If you think that all medieval fantasy should be lily white where the girls wait around in towers and the boys do all the fun sword fighting this is not the book for you. Media’s done its best to convince us that everyone in Europe prior to the 19th century was so white they were almost see through, but that is nowhere near accurate. The King’s Blood injects some much needed color into the sword & sorcery genre with Ciara, the main heroine, as she struggles to get a teenage idiot’s butt on the throne. Along the way, she encounters Taban, whose skin is even darker than hers; and Isa, an Asian witch not about to take crap from anyone.

Expecting 80 pages of the history of some world that only exists inside one person’s head and then another 30 on the preferred imports from surrounding countries and their choice of symbols on the flag? Then you really will not like my book. There are very few songs about the joys of bathing, no treatises on the drapery highlighting a noble lady’s figure, and the exquisite buttresses of the crumbling castles continue to be unadmired. The vast uses of the iron smithed expertly into a plow are left unheeded in favor of another five or seven fight scenes and a dozen jokes about the frailty of life.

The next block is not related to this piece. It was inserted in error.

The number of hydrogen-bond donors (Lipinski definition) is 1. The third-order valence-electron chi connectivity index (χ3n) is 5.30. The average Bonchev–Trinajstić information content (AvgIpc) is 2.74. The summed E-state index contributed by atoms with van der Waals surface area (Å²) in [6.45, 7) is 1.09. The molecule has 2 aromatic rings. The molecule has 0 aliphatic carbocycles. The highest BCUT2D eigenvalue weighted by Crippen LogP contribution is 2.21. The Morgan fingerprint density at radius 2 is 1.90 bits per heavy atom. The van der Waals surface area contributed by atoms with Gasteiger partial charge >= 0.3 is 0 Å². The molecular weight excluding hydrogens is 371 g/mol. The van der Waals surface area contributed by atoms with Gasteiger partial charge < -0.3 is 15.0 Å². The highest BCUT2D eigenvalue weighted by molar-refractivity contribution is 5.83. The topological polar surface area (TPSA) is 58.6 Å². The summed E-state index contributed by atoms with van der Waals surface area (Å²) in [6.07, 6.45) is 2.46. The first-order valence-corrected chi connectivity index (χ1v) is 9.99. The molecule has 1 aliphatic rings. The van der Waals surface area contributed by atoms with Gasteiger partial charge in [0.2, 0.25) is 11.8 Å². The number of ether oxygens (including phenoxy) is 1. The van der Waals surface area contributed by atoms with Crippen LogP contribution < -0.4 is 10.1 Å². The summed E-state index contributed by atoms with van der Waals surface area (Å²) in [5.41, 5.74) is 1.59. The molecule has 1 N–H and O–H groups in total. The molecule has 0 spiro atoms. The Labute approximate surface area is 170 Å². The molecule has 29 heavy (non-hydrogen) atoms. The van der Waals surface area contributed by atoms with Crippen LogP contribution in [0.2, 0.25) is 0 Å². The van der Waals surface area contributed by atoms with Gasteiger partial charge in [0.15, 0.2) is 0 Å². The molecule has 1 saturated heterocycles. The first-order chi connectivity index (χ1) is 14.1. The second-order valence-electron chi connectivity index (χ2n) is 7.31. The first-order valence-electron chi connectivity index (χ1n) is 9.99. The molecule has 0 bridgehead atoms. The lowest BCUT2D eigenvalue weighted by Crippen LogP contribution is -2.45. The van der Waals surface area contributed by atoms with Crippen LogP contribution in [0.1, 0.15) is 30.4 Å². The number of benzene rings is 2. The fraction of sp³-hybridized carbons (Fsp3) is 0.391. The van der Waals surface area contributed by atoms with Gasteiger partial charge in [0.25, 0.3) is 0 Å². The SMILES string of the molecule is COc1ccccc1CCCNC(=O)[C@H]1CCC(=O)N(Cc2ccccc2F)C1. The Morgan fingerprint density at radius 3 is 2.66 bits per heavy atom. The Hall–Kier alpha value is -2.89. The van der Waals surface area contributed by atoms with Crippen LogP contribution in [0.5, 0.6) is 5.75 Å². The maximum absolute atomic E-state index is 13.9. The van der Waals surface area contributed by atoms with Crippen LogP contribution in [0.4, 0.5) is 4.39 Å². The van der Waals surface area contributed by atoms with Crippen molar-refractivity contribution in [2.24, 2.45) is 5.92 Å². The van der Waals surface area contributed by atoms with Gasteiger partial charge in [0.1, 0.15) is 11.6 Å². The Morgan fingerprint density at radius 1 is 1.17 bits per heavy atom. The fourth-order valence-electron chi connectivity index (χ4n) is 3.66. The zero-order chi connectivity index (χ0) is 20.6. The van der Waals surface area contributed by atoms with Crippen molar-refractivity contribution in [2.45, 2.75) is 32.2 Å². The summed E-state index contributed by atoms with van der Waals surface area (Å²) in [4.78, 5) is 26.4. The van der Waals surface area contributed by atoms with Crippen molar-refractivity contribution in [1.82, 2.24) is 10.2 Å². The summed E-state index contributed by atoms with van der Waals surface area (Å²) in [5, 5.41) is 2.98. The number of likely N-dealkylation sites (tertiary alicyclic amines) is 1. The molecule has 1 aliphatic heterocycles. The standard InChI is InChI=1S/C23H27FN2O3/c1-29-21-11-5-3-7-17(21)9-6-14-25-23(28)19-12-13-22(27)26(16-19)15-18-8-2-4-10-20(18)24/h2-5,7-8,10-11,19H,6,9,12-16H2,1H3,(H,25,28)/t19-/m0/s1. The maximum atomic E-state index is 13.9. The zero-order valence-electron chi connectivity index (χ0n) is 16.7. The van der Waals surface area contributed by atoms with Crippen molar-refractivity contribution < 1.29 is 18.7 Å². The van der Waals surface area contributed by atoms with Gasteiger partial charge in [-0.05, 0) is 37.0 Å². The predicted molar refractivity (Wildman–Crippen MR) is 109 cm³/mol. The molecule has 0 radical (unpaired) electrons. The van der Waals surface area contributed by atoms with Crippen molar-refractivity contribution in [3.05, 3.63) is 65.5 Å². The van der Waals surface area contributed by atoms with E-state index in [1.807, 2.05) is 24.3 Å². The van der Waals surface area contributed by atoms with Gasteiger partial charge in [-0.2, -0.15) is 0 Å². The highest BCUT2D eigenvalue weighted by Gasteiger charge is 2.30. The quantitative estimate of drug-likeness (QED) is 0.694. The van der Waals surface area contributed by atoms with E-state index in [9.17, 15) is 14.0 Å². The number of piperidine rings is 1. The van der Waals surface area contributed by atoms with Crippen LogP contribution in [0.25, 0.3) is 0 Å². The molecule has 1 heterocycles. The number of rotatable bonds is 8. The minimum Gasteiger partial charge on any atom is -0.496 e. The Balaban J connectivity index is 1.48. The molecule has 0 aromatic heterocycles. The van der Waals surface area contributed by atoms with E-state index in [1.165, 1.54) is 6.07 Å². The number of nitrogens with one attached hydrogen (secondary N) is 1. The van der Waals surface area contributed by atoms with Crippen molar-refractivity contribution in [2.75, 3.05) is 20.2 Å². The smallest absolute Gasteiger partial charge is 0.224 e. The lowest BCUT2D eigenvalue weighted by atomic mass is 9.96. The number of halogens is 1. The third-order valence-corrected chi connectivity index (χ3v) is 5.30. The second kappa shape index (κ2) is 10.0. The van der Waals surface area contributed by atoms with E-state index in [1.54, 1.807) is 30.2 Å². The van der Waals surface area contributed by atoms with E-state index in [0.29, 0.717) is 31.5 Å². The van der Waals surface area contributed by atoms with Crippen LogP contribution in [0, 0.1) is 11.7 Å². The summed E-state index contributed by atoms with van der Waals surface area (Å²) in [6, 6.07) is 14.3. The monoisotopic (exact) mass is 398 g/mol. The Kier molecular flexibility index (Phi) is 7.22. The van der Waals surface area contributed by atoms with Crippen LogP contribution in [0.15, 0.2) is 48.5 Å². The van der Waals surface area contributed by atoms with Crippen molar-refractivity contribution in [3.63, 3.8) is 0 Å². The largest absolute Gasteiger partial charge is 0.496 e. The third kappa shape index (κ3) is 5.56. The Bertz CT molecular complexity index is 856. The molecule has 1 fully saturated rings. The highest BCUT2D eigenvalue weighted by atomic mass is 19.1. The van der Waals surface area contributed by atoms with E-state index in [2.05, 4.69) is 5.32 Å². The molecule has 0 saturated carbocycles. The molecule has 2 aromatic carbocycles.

Take your medieval fantasy as serious as your bourbon? Abandon all hope, ye who read here. For as you hopefully determined from this article, my tales of crossing and double crossing an empire, of struggling to find a place in a world on the brink of destruction, of assassins and witches and priests, are to be taken lightly. I see no reason to take life seriously, it’s not as if we’re gonna get out of it alive. Unless the zombocalypse occurs, then I call “zombie-run-over-by-old-fashioned-carriage.”

If, despite all these warnings I scrawled across your door, you still want to read The King’s Blood, you can find it here. But don’t say I didn’t…eh, you get the picture.

Author Sabrina Zbasnik taking
size zero a little too far!